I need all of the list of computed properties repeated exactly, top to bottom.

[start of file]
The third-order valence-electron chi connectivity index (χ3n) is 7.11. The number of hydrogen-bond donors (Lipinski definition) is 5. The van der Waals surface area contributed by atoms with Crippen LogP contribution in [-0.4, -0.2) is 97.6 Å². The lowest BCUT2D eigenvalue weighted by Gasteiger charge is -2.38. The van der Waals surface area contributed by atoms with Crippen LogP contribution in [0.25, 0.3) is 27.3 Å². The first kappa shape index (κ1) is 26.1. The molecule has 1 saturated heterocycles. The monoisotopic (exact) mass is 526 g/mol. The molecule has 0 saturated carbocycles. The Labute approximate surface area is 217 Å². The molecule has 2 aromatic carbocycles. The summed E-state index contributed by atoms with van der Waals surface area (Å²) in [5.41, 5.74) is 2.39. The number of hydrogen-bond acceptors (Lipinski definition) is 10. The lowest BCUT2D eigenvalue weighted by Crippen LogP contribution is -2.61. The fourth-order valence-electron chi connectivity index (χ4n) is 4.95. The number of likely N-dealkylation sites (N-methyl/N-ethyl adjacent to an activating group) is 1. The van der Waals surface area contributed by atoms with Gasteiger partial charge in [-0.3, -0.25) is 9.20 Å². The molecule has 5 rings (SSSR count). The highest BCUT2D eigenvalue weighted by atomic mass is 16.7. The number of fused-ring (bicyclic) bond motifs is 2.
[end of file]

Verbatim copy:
The third-order valence-electron chi connectivity index (χ3n) is 7.11. The number of hydrogen-bond donors (Lipinski definition) is 5. The van der Waals surface area contributed by atoms with Crippen LogP contribution in [-0.4, -0.2) is 97.6 Å². The lowest BCUT2D eigenvalue weighted by Gasteiger charge is -2.38. The van der Waals surface area contributed by atoms with Crippen LogP contribution in [0.25, 0.3) is 27.3 Å². The first kappa shape index (κ1) is 26.1. The molecule has 1 saturated heterocycles. The monoisotopic (exact) mass is 526 g/mol. The molecule has 0 saturated carbocycles. The Labute approximate surface area is 217 Å². The molecule has 2 aromatic carbocycles. The summed E-state index contributed by atoms with van der Waals surface area (Å²) in [5.41, 5.74) is 2.39. The number of hydrogen-bond acceptors (Lipinski definition) is 10. The lowest BCUT2D eigenvalue weighted by Crippen LogP contribution is -2.61. The fourth-order valence-electron chi connectivity index (χ4n) is 4.95. The number of likely N-dealkylation sites (N-methyl/N-ethyl adjacent to an activating group) is 1. The van der Waals surface area contributed by atoms with Gasteiger partial charge in [-0.3, -0.25) is 9.20 Å². The molecule has 5 rings (SSSR count). The highest BCUT2D eigenvalue weighted by atomic mass is 16.7. The number of fused-ring (bicyclic) bond motifs is 2.